T2 - Interim analysis

AU - Granone, Pierluigi

AU - Margaritora, Stefano

AU - Cesario, Alfredo

AU - Bonatti, Pierluigi

AU - Galetta, Domenico

AU - Picciocchi, Aurelio

PY - 1997/9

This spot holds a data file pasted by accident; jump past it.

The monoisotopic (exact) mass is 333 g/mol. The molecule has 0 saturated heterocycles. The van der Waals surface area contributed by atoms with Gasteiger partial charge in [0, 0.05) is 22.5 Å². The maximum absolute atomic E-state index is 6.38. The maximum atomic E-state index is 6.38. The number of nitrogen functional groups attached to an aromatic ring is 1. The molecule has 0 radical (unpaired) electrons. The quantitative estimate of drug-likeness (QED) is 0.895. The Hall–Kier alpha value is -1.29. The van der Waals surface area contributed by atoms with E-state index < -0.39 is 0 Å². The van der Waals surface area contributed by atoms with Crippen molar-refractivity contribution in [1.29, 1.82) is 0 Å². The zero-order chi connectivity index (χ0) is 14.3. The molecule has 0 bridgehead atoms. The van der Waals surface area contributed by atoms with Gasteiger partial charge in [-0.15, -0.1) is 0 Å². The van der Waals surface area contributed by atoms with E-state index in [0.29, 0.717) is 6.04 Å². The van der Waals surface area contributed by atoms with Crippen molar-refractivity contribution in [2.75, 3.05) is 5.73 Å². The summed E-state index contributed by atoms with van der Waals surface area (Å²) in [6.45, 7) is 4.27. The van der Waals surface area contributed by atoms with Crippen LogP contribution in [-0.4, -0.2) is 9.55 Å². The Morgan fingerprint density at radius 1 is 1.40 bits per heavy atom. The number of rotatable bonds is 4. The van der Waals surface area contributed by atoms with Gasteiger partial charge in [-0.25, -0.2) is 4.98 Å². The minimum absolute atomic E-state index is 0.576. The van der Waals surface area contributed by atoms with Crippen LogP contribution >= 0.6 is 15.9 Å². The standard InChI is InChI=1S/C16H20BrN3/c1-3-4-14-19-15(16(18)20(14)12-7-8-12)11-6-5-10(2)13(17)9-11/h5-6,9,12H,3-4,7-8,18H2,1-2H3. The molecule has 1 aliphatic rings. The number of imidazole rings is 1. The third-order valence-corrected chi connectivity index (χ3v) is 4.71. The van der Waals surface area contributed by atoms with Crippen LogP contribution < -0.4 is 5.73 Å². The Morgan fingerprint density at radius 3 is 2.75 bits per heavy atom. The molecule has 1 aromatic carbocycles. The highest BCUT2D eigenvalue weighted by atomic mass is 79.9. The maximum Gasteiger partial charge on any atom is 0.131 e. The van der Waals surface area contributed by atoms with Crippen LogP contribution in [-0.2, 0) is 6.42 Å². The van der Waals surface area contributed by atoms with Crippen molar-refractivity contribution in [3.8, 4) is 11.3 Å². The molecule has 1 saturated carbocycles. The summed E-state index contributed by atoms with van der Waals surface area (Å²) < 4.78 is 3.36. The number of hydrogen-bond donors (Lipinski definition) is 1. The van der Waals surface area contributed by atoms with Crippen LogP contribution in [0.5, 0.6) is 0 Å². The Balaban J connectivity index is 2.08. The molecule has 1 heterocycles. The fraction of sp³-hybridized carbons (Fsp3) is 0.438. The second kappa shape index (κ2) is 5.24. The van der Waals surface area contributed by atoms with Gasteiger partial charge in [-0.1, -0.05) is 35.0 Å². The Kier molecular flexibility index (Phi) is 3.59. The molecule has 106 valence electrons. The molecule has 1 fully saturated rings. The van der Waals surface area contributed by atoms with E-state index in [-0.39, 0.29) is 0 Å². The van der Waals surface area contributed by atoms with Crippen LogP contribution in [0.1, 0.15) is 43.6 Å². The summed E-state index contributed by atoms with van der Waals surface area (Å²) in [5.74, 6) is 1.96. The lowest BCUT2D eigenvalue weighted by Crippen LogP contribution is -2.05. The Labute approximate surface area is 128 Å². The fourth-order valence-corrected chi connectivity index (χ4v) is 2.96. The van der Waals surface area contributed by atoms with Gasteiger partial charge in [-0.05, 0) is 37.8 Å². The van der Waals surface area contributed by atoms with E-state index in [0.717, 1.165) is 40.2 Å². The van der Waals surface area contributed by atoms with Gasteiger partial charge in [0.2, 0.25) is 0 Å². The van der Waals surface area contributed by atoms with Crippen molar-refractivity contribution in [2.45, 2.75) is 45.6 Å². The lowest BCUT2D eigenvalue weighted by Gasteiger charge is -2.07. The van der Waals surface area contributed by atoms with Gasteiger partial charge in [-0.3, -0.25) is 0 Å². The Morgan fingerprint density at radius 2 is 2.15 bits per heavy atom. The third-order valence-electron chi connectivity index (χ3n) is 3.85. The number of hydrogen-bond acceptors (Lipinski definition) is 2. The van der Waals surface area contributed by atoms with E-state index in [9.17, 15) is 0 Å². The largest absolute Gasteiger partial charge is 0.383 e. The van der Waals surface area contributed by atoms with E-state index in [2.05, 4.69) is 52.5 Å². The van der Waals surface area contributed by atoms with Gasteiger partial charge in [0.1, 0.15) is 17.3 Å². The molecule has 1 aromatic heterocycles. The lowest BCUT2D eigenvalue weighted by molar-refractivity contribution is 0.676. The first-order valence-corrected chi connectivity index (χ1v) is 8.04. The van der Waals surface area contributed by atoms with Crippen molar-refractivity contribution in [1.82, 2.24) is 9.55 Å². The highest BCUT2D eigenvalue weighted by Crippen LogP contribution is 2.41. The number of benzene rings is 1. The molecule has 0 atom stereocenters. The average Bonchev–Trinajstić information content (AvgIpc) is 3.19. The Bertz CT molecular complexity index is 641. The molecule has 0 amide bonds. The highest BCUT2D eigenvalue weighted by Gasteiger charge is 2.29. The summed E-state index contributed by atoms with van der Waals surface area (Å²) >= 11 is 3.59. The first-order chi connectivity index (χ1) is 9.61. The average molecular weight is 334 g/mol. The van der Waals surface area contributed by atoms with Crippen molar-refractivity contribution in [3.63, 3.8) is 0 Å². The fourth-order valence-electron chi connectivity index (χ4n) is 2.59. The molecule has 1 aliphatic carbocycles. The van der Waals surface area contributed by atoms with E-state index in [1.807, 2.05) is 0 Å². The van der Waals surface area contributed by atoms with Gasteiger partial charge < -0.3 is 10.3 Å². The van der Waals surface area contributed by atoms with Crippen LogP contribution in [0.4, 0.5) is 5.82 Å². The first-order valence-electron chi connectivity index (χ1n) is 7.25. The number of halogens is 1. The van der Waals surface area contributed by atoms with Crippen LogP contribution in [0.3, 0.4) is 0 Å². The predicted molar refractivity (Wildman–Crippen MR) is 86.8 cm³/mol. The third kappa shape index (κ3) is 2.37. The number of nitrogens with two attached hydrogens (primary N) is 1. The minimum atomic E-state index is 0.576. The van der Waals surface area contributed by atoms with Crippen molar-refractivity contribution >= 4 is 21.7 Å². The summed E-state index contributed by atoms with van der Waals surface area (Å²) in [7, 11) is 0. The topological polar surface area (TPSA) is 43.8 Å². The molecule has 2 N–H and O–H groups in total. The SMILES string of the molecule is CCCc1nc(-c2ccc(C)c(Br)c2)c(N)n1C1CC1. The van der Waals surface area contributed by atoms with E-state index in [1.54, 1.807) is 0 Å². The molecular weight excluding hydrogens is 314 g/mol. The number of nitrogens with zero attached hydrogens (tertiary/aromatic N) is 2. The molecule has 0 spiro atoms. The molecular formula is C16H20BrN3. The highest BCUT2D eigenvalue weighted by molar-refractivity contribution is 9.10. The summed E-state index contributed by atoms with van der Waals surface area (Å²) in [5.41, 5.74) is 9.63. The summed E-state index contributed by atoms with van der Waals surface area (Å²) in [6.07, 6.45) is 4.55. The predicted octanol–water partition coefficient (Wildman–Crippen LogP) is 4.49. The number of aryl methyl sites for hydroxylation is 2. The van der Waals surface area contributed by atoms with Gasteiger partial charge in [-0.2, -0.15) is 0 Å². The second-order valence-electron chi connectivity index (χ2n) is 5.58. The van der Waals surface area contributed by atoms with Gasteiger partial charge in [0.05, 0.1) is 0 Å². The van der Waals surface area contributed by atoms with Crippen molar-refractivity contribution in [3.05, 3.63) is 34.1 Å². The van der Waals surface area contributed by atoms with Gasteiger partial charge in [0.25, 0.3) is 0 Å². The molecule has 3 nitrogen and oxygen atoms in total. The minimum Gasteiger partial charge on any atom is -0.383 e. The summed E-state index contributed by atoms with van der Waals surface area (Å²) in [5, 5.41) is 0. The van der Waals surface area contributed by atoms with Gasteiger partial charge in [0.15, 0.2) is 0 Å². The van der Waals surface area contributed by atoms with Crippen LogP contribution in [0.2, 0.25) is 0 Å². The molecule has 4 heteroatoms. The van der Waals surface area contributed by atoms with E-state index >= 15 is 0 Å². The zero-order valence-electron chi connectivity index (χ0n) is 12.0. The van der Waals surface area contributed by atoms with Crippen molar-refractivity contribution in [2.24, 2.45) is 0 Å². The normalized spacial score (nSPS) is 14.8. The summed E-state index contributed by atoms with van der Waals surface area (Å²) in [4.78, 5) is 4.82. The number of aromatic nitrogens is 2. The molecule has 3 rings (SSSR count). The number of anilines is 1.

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N2 - Objective: In recent years many authors have been focused on N2 non- small cell lung cancer patients to determine whether the rate of resectability and long term survival can be improved by a combined preoperative treatment, with significant results. Following these experiences, we planned an induction therapy trial to assess the impact on downstaging, resectability and survival of concurrent radio-chemotherapy on N2 non-small cell lung cancer patients. Methods: Between January 1990 and August 1995, 82 N2 non-small cell lung cancer patients (44 IIIA and 38 IIIB) received preoperative chemo-radiotherapy with a single cycle of Carboplatin (90 mg/m2 per day for days 1-4), concurrent with radiotherapy (daily radiation dose of 180 cGray for a total of 5040). After surgery, all patients received multi-drug chemotherapy with Carboplatin 300 mg/m2 per day on day 1 and VP-16 100 mg/m2 per day on days 1, 2 and 3, for a total of 6 monthly cycles. Patient with unresectable tumors underwent to this multi-drug chemotherapy, directly. Results: Two patients were excluded from the study. When the remaining 80 patients had a 'clinical' re-staging, 41 (51.3%) showed a major response, 36 (45%) had minimal or none response, and 3 (3.7%) had progression of disease. Forty-one patients were judged to be resectable, II staged IIIB, and 30 IIIA; 2 patients of the IIIB group refused surgery. Of the 39 operated cases, 37 were completely resected (resectability rate: 94.8%). We report one perioperative death due to respiratory failure and two major complications. The overall actuarial 5 year survival is 24.5%. Downstaging was observed in 22 patients (56.4%), with three patients (7.7%) having no evidence of tumor in the specimen, 16 (41%) having sterilization of all lymph nodes, and three (7.7%) having sterilization of mediastinal nodes but positive N1 nodes. The 5-year actuarial survival is 53% for patients who had complete resection and 0% for patients with no resection (P = 0.0000). Conclusions: The following conclusions are possible: preoperative radiotherapy and chemotherapy with Carboplatin is well tolerated by patients, does not increase postoperative complications and produces an high rate of response. There is an high resection rate for patients who respond to the therapy. Patients with major response who undergo complete surgical resection had statistically significant improved survival compared with patients whose disease was not resected.